If you’ve been living under a rock you may have missed all the buzz about Fleabag. The British comedy-drama, written and created by Phoebe Waller-Bridge that follows a young woman known as “Fleabag” navigating life and love in London whilst trying to cope with tragedy. Waller-Bridge stars as the titular character who will often break the fourth wall narrating her inner monologue. With much of its popularity due to its relatable characters and situational comedy.
The TV series which is based off Waller-Bridge’s 2013 one woman stand up comedy show from Edinburgh Fringe Festival features two seasons and is currently available on Amazon Prime Video in Australia. The series has amassed a number of awards, particularly for its second season, including Outstanding Comedy Series and Outstanding Lead Actress in a Comedy Series at the most recent Primetime Emmy Awards. The success of Fleabag has seen Waller-Bridge return to the West End stage in London to do another run of the original stand up show and courtesy of Sharmill Films and National Theatre Live, Australian audiences can see where it began.
The narrative follows an unnamed but affectionately dubbed character of Fleabag as she recounts her day to day experiences. Her exploits often include her flirting and bedding a series of various men who are only ever given descriptive nicknames such as “Bus Rodent” or “Arsehole Guy”. She has a strained relationship with her sister Claire and her father and is barely able to run the guinea pig cafe she started with her best friend Boo. We come to learn that Boo recently died and Fleabag is struggling to come to terms with her death.
The performance directed by Vicky Jones, begins with Waller-Bridge rushing out on stage to take a seat on a singular chair. If you’re familiar with the first season of the TV series you’ll immediately recognise the setting of her being in the bank manager’s office asking for a loan. Waller-Bridge being the only person onscreen commands the viewer’s attention. And the one-woman setting is helped along by occasional additions of dialogue provided by “off screen” co-stars or by sound effects. Though every now and then Waller-Bridge will impersonate a character or throw up an accent, but this is done mockingly or jokingly. But it’s some of those intense moments where she will hold a pause, waiting for the joke or her analysis to land, seeing that in its raw form makes it all the more exciting.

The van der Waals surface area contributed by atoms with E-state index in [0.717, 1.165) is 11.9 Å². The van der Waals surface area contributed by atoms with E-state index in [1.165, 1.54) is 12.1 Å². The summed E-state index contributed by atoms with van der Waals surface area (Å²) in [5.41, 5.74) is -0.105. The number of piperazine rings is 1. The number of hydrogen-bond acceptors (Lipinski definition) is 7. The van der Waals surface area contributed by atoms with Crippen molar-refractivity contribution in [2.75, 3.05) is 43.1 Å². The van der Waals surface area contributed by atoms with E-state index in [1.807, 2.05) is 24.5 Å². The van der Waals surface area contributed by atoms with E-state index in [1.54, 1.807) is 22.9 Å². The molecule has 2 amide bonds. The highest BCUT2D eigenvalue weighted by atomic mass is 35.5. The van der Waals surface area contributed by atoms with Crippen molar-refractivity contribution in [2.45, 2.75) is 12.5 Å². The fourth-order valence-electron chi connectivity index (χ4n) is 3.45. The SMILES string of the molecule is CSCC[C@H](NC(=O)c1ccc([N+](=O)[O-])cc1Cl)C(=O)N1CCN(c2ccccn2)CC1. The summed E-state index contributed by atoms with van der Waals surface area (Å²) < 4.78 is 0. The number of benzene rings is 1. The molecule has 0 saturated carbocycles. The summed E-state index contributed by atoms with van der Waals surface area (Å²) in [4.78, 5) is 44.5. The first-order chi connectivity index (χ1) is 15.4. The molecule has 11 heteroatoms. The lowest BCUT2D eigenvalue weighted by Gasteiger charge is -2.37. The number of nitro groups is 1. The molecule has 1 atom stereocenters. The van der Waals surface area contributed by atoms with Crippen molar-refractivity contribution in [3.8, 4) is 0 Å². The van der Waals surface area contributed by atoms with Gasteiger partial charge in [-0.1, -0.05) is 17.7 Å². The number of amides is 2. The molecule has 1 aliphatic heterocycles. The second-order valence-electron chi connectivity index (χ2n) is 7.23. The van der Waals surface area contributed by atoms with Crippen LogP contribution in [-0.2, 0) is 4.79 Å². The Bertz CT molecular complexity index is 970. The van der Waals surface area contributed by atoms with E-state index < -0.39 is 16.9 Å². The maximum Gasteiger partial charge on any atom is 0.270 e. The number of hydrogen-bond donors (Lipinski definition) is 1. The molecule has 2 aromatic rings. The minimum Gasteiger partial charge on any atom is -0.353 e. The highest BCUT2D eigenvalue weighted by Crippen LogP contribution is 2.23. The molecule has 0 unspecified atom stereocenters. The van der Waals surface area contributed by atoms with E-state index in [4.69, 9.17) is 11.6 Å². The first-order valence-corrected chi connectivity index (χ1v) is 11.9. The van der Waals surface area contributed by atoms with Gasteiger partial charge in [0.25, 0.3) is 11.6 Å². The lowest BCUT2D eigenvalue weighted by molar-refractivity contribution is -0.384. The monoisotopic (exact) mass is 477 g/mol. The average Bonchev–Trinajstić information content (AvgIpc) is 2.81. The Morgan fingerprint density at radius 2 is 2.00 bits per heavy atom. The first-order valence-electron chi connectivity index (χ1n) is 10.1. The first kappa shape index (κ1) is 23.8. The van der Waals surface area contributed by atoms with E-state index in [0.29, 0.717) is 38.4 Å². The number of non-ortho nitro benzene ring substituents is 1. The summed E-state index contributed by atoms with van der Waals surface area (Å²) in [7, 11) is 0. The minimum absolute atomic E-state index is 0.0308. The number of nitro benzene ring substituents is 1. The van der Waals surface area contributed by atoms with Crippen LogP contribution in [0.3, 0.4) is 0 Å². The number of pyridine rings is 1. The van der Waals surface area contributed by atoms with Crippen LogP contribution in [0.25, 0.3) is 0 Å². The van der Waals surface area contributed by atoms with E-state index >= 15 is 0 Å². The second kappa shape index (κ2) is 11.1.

For those who are fans of the tv series, you’ll notice a lot of similarities to the first season plot with word for word replication of particular scenes, but there are also elements that are different. For one, the character of Martin, Claire’s alcoholic husband, in her one woman show is Scottish, but in the tv series is American. The change in ethnicity of this character is inconsequential, other than in her one-woman stand up Waller-Bridge gets to do a convincing Scottish brogue. There’s also a surprising ending that was given to the stand up show that was specifically altered for the tv series at the insistence of the BBC. Seeing the changes and where she has adapted the original stand up show into a screenplay form that works for television only serves to show how impressive Waller-Bridge’s deft touch is.
The National Theatre Live: Fleabag production is a way for fans of the tv series to truly appreciate the show’s origins. Obviously a large majority of the audience won’t have had the good fortune of travelling to see the production in London so the National Theatre Live run is a great way to experience it. Waller-Bridge is acerbic and savage in her self deprecation and criticisms of those around her and even in this one-woman form she is a force to be reckoned with.
FIVE STARS (OUT OF FIVE)
National Theatre Live: Fleabag releases in limited Australian cinemas from 11 October 2019 through Sharmill Films.